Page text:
The Tibetan Mastiff temperament makes him the very essence of a friendly giant. Tibetan Mastiffs are intelligent, protective and stubborn at times. And, interestingly, he’s not even really a Mastiff at all.
Other names for this breed include the Thibet dog, Thibet Mastiff, Tibetaanse Mastiff, and Tibetan dog.
Tibetan Mastiff Temperament and Personality
The three must-know traits of the Tibetan Mastiff temperament are:
Here are some more aspects of this breed’s personality that you may need to know before making a final decision.
He Doesn’t Enjoy “Play”
If you’ve always dreamed of having a dog to play fetch with, or to run around with in the backyard, this dog, unfortunately, is not it.
He takes work very seriously, and he’d much rather accomplish a task for you than waste his time on fruitless play.
He’s Incredibly Strong-Willed
Perhaps one of the most important things to know about this breed is that training him early is an absolute must.
This is a breed who, as a guard dog, understands that, if no one else will, he should take the reins in a situation.
He will make the rules for himself and follow them, unless you train him otherwise. He needs to know right up front that you are the master here, not him.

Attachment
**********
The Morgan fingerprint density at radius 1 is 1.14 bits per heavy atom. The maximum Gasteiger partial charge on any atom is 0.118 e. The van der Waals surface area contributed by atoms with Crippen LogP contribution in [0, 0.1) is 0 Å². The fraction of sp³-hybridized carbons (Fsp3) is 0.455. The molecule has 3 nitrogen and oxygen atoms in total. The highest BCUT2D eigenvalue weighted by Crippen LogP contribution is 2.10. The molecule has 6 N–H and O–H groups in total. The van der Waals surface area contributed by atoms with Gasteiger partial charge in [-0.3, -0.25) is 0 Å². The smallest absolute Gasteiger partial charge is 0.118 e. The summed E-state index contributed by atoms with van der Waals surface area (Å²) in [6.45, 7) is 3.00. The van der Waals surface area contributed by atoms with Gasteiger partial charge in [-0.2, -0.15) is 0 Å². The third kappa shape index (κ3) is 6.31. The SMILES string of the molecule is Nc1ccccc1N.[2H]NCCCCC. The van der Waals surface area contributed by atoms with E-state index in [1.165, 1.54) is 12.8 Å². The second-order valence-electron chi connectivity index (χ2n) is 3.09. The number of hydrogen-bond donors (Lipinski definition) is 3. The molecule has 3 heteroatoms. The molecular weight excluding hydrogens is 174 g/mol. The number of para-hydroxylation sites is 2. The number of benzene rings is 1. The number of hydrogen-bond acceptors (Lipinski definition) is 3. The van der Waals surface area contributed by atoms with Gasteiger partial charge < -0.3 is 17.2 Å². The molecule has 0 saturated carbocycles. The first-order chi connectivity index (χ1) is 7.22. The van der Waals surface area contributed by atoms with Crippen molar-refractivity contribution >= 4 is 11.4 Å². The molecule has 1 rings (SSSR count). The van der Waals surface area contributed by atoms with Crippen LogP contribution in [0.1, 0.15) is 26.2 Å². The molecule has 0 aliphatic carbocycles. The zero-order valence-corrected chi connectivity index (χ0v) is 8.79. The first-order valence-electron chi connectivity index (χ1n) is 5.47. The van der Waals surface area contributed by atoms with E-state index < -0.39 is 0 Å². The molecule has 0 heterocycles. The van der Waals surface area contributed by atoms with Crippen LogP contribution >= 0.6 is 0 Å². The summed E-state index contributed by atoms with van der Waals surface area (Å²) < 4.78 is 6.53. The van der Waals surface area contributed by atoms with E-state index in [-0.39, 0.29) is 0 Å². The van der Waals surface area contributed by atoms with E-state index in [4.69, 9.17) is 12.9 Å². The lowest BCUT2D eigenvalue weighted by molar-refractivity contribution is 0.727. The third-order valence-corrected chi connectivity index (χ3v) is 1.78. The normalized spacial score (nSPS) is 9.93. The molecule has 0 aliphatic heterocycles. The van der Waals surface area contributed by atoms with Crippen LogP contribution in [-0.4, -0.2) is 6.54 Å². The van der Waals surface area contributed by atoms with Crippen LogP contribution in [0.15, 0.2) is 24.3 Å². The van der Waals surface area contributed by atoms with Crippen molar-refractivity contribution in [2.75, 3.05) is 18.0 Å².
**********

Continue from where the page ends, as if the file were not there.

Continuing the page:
He’s Devoted to His Masters
Personality wise, it’s no surprise that the Tibetan Mastiff has such devotion for his masters. It’s in his blood to protect them.
For this reason, you should never leave him outside to protect your property.
He does best when he’s with his people, not left outside all alone.
Another reason you don’t want to leave him outside is because he’ll bark while he’s out there to let you know he’s working.
This can drive the neighbors mad – and get you a citation for noise pollution – so this is yet another reason not to leave him outside.
Read our article on how to stop dog barking for more info.
He’s Very Sensitive
Tibetan dogs are also incredibly sensitive.
This is the kind of dog who gets upset if you get into an argument with your spouse and you raise your voices.